BROWNSVILLE — The federal government is continuing its effort to build border fencing on land south of Military Highway in west Brownsville.

United States Attorneys last week filed the fourth land condemnation lawsuit since late May seeking access to a property in the area for purposes of surveying for border fencing.

The litigation targets 34.015 acres owned by Antonio Manuel Diaz, Diana Nori Diaz and Thomas Edward Diaz, who are the heirs of Maria Hilaria Cavazos Diaz.

The property the government wants access to is between the River Bend Resort & Golf Club and a small neighborhood in San Pedro, which is about five miles away from the golf club.

An email to residents who live in the River Bend Resort & Golf Club obtained by The Brownsville Herald last weeks shows that the U.S. Army Corps of Engineers is planning to survey that property as well for purposes of building a border fence.

Condemnation lawsuits in that area are likely, according to the email.

The United States Attorneys Office has also filed land condemnation lawsuits against Jaime R. Treviño and Rocio Treviño and against Salvador J. Castillo and Yvette Arroyo, residents who live in the neighborhood in San Pedro.

In a recent interview, Castillo and Arroyo said their neighbors also received letters from the U.S. Army Corps of Engineers requesting access to their properties to survey for the construction of border fencing.

The first land condemnation lawsuit for purposes of border fencing filed following the litigation from a decade ago when the first border wall was built is against Wanda Hollon and Robert R. Mathers, who own an agricultural property approximately one mile northwest of the Silas Ray Power Station, which is located off of Power Plant Drive on the western edge of Brownsville, also south of Military Highway.

Hollon has been dismissed from that lawsuit and replaced by Edward Mathers Farms.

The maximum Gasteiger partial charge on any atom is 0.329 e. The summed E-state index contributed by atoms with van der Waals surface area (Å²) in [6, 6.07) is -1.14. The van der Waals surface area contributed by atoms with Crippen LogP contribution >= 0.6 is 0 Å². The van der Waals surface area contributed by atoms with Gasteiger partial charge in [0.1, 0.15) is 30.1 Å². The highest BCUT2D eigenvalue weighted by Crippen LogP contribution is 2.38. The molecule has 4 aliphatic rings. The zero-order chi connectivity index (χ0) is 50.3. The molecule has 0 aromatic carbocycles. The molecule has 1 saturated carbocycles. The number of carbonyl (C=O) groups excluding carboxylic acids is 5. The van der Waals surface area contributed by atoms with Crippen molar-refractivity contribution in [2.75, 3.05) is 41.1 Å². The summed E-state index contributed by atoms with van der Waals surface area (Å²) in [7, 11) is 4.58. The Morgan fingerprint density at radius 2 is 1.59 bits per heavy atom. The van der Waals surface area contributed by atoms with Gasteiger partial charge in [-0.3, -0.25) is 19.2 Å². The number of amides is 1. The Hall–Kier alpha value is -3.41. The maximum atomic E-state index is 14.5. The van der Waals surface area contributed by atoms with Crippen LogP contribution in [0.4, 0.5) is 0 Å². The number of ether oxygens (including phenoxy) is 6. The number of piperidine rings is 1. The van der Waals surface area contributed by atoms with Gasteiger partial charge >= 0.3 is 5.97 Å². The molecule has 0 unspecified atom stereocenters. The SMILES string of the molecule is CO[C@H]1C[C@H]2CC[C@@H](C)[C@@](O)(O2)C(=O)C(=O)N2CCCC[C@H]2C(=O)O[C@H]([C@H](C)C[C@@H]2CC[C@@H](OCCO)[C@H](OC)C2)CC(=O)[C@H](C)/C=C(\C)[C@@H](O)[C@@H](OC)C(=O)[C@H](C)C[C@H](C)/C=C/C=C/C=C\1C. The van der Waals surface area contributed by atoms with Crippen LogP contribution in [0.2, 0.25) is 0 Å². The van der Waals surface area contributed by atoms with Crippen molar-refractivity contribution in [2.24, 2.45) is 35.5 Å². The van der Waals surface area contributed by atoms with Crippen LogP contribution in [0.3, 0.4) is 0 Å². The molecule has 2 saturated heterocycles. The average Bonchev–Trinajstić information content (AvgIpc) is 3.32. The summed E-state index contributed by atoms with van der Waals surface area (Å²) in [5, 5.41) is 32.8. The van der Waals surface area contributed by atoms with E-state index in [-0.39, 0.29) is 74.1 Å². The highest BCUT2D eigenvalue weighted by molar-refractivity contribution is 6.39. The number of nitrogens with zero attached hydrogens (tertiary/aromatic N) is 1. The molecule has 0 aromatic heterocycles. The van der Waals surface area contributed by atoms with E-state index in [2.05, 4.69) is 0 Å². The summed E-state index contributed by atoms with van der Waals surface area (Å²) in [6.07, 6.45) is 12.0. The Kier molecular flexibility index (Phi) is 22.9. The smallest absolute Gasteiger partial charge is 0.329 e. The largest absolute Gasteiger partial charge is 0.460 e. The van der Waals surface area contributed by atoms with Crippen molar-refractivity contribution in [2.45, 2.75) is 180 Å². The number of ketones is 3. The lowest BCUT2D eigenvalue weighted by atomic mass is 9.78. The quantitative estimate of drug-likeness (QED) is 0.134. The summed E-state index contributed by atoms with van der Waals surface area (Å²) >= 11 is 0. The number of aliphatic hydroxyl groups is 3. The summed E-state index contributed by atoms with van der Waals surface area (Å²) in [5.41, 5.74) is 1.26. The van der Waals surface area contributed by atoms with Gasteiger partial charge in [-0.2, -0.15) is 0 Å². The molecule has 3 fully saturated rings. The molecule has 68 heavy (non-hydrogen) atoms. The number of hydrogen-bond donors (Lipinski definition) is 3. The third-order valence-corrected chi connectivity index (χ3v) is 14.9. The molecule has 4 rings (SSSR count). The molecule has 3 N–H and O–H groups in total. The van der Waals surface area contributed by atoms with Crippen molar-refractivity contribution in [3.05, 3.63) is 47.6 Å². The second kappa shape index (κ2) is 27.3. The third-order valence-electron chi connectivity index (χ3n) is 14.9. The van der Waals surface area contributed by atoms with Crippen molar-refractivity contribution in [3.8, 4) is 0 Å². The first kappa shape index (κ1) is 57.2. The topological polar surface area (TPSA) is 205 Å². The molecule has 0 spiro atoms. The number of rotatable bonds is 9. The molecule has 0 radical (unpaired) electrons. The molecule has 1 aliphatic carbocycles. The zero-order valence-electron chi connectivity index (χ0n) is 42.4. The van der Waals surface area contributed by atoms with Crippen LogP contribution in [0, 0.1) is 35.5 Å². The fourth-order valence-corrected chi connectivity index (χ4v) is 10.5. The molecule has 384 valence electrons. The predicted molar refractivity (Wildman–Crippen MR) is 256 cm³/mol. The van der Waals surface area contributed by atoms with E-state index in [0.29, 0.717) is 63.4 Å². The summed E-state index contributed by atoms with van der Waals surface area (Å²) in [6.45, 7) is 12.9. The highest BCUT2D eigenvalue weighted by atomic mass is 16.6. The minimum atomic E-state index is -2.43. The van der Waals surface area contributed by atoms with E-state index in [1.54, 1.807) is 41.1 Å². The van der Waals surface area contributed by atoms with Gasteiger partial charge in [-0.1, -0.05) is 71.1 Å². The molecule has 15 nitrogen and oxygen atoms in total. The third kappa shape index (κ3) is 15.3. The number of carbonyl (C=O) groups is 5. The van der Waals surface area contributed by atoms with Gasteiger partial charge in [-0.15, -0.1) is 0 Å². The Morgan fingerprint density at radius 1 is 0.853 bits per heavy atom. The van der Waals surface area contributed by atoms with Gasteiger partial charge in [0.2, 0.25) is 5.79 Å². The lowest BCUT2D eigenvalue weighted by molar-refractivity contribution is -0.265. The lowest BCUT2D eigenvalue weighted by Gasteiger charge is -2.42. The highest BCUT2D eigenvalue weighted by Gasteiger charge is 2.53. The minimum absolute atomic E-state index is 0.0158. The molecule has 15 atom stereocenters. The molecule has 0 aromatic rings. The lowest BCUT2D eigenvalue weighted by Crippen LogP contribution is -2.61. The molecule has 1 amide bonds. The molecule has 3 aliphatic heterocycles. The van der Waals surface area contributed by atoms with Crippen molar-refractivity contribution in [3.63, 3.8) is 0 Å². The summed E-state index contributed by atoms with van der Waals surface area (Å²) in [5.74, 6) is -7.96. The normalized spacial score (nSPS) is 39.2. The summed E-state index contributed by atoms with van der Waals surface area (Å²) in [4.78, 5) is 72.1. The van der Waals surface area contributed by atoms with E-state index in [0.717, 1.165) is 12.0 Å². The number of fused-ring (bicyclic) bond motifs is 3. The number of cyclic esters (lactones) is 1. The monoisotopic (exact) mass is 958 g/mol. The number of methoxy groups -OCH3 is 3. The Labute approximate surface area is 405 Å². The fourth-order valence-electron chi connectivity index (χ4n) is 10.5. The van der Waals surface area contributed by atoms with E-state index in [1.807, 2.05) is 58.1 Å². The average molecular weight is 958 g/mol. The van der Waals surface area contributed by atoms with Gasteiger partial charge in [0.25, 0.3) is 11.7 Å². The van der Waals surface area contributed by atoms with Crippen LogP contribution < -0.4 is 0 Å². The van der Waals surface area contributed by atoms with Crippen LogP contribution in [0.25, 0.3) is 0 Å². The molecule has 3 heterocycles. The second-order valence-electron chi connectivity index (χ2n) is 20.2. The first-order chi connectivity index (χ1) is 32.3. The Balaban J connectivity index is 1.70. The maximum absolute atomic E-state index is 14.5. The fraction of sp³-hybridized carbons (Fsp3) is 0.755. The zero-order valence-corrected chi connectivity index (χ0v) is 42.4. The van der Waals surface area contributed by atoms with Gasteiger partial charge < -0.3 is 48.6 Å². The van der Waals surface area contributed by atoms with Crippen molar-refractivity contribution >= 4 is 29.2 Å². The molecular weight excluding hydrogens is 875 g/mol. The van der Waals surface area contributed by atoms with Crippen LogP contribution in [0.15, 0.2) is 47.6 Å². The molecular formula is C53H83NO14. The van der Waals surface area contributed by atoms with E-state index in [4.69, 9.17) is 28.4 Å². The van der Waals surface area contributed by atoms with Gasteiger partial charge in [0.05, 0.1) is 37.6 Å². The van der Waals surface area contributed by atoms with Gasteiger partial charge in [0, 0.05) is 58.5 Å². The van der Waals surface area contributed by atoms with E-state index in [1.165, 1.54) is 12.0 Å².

Recent court records show that Mathers plans to fight the government’s efforts to survey his property for the purposes of building a border fence.

“Defendant objects to Plaintiff’s proposed taking and to the proposed construction of the project as it exceeds the statutory authority because Plaintiff has failed to meaningfully consult with and negotiate with Defendant related to (i) the location of the proposed improvements, (ii) the amount of land sought to be acquired by the Plaintiff, (iii) the value of the property sought to be acquired by Plaintiff, and (iv) the damages caused to those remaining portions of the property after the condemned property is partitioned,” Mathers’ attorney, Frank Wood, said in court documents.

Mathers also complains that the government has not offered just compensation for the tract which it seeks to condemn. The government has offered $100, as it does initially in all of the land condemnation lawsuits it’s filed.

He also brings a counterclaim against the government, complaining that the government has already placed equipment and other property on his land without prior permission or just compensation.

Mathers is seeking a jury trial.

Previous coverage

Emailed document outlines plans, timeline for border wall in Cameron County

Walled In: Brownsville family may lose dream home to border fence